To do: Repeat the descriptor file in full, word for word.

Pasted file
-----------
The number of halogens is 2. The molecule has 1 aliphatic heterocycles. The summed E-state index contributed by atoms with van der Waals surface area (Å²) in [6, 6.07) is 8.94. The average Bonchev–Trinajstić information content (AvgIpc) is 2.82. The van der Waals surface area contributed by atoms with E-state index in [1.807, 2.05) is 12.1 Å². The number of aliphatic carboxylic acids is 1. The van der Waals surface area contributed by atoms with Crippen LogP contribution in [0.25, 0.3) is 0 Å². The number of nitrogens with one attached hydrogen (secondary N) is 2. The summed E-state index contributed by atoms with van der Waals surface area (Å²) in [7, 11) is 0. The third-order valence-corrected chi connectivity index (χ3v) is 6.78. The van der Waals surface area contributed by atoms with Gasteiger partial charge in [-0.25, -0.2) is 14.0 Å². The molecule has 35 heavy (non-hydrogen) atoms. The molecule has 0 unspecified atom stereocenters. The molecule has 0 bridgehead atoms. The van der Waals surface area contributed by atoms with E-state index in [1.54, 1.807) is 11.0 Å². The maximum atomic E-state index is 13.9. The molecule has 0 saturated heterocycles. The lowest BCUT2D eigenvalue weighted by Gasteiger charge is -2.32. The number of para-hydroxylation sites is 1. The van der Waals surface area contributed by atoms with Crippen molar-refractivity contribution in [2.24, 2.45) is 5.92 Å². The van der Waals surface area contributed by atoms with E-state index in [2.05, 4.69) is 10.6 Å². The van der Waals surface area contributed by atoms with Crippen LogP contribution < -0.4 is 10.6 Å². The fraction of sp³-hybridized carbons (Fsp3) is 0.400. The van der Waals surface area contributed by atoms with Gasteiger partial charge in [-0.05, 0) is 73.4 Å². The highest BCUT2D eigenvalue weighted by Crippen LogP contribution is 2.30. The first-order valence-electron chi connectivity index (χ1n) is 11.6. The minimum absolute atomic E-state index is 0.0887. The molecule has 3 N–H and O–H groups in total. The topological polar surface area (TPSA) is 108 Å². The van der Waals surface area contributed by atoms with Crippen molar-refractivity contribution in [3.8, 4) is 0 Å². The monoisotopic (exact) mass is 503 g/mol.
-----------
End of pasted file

The number of halogens is 2. The molecule has 1 aliphatic heterocycles. The summed E-state index contributed by atoms with van der Waals surface area (Å²) in [6, 6.07) is 8.94. The average Bonchev–Trinajstić information content (AvgIpc) is 2.82. The van der Waals surface area contributed by atoms with E-state index in [1.807, 2.05) is 12.1 Å². The number of aliphatic carboxylic acids is 1. The van der Waals surface area contributed by atoms with Crippen LogP contribution in [0.25, 0.3) is 0 Å². The number of nitrogens with one attached hydrogen (secondary N) is 2. The summed E-state index contributed by atoms with van der Waals surface area (Å²) in [7, 11) is 0. The third-order valence-corrected chi connectivity index (χ3v) is 6.78. The van der Waals surface area contributed by atoms with Gasteiger partial charge in [-0.25, -0.2) is 14.0 Å². The molecule has 35 heavy (non-hydrogen) atoms. The molecule has 0 unspecified atom stereocenters. The molecule has 0 bridgehead atoms. The van der Waals surface area contributed by atoms with E-state index in [1.54, 1.807) is 11.0 Å². The maximum atomic E-state index is 13.9. The molecule has 0 saturated heterocycles. The lowest BCUT2D eigenvalue weighted by Gasteiger charge is -2.32. The number of para-hydroxylation sites is 1. The van der Waals surface area contributed by atoms with Crippen molar-refractivity contribution in [2.24, 2.45) is 5.92 Å². The van der Waals surface area contributed by atoms with E-state index in [2.05, 4.69) is 10.6 Å². The van der Waals surface area contributed by atoms with Crippen LogP contribution < -0.4 is 10.6 Å². The fraction of sp³-hybridized carbons (Fsp3) is 0.400. The van der Waals surface area contributed by atoms with Gasteiger partial charge in [-0.05, 0) is 73.4 Å². The highest BCUT2D eigenvalue weighted by Crippen LogP contribution is 2.30. The first-order valence-electron chi connectivity index (χ1n) is 11.6. The minimum absolute atomic E-state index is 0.0887. The molecule has 3 N–H and O–H groups in total. The topological polar surface area (TPSA) is 108 Å². The van der Waals surface area contributed by atoms with Crippen molar-refractivity contribution in [3.8, 4) is 0 Å². The monoisotopic (exact) mass is 503 g/mol.